Police have named the suspect as Abdoulakh A, an 18-year-old man born in Moscow of Chechen origin. No details have been given about the latest person detained by the French authorities.
Four close relatives of the suspect were arrested shortly after the killing. Six more were detained on Saturday, including the father of a pupil at the school and a preacher described by French media as a radical Islamist.
President Emmanuel Macron said the attack bore all the hallmarks of an “Islamist terrorist attack” and the teacher had been murdered because he “taught freedom of expression”.
The murder has appalled France. Demonstrations are planned across the country on Sunday denouncing the attack, and there will be a national tribute paid to Mr Paty on Wednesday.
“A civilisation does not kill an innocent person, barbarism does,” Tareq Oubrou, imam of a mosque in Bordeaux, told France Inter on Saturday.
And Laurent Nuñez, the head of France’s anti-terrorism task force, told France Info radio: “A threshold has been crossed”, citing the attack on “the freedom to teach” and “the barbarity of the act”.
What happened on Friday?
Anti-terrorism prosecutor Jean-François Ricard told reporters that the suspect lived in the Normandy town of Évreux, about 100km (60 miles) from the murder scene.
The man went to the school on Friday afternoon and asked students to point out the teacher. He had no apparent connection with the teacher or the school.
He then followed Mr Paty as he walked home from work. The suspect used a knife to attack the teacher in the head, and then beheaded him.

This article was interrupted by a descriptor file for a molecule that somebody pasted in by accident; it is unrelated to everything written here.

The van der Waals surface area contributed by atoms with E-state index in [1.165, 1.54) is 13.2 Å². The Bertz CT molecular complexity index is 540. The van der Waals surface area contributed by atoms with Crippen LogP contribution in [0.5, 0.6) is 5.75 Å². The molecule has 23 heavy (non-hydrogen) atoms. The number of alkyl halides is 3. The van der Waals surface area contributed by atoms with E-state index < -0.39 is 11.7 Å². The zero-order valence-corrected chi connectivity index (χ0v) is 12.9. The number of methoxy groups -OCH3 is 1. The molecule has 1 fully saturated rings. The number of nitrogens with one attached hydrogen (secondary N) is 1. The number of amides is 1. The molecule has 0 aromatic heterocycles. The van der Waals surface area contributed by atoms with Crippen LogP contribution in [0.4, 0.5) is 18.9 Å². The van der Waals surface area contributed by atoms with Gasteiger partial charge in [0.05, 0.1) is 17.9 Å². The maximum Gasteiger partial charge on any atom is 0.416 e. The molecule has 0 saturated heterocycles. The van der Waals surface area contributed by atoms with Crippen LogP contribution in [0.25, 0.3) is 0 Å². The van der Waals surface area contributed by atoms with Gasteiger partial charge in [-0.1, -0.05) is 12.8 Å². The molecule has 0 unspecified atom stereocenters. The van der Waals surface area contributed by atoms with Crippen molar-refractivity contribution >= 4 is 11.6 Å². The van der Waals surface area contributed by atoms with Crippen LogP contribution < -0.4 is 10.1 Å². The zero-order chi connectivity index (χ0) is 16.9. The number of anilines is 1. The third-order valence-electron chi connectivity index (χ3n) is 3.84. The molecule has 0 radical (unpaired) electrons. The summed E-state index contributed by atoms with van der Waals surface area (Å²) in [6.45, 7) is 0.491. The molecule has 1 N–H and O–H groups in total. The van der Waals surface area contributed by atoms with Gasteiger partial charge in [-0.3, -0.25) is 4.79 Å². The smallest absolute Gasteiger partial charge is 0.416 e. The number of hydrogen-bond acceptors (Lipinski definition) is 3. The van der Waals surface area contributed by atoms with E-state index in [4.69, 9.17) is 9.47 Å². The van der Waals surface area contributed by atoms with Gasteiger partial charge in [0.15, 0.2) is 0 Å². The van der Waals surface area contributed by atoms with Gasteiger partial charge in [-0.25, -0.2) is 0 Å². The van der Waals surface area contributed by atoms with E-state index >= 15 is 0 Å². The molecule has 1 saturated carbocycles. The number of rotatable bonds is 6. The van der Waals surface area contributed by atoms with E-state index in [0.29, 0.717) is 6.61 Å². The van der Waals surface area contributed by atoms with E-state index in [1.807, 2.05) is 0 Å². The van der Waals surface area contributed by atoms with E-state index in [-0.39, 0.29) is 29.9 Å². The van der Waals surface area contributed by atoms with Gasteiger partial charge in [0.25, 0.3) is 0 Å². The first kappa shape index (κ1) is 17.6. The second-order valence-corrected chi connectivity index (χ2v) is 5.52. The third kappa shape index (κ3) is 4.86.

Witnesses are said to have heard the attacker shout “Allahu Akbar”, or “God is Greatest”.
As police approached him, he fired at them with an airgun. Officers returned fire, hitting him nine times. A 30cm-long (12in) blade was found close by.
Authorities said the man had been before courts but only on minor misdemeanour charges.
What’s the latest in the investigation?
Mr Ricard said Mr Paty had been the target of threats since he showed the cartoons of the Prophet Muhammad during a class about freedom of speech, in relation to the Charlie Hebdo case.
The French satirical magazine was the subject of a deadly attack in 2015 after publishing the cartoons. A trial over that attack is currently under way.
As he had done in similar lessons in recent years, Mr Paty, a history and geography teacher, advised Muslim students to look away if they thought they might be offended.
A parent of one of the pupils reacted angrily, and went to the school to complain. He and another man who accompanied him – Abdelhakim Sefrioui, a preacher and activist – made videos calling Mr Paty a “voyou” (thug) and demanding his suspension.
Mr Sefrioui has reportedly been known to French intelligence services for years. Both he and the father are now in custody.
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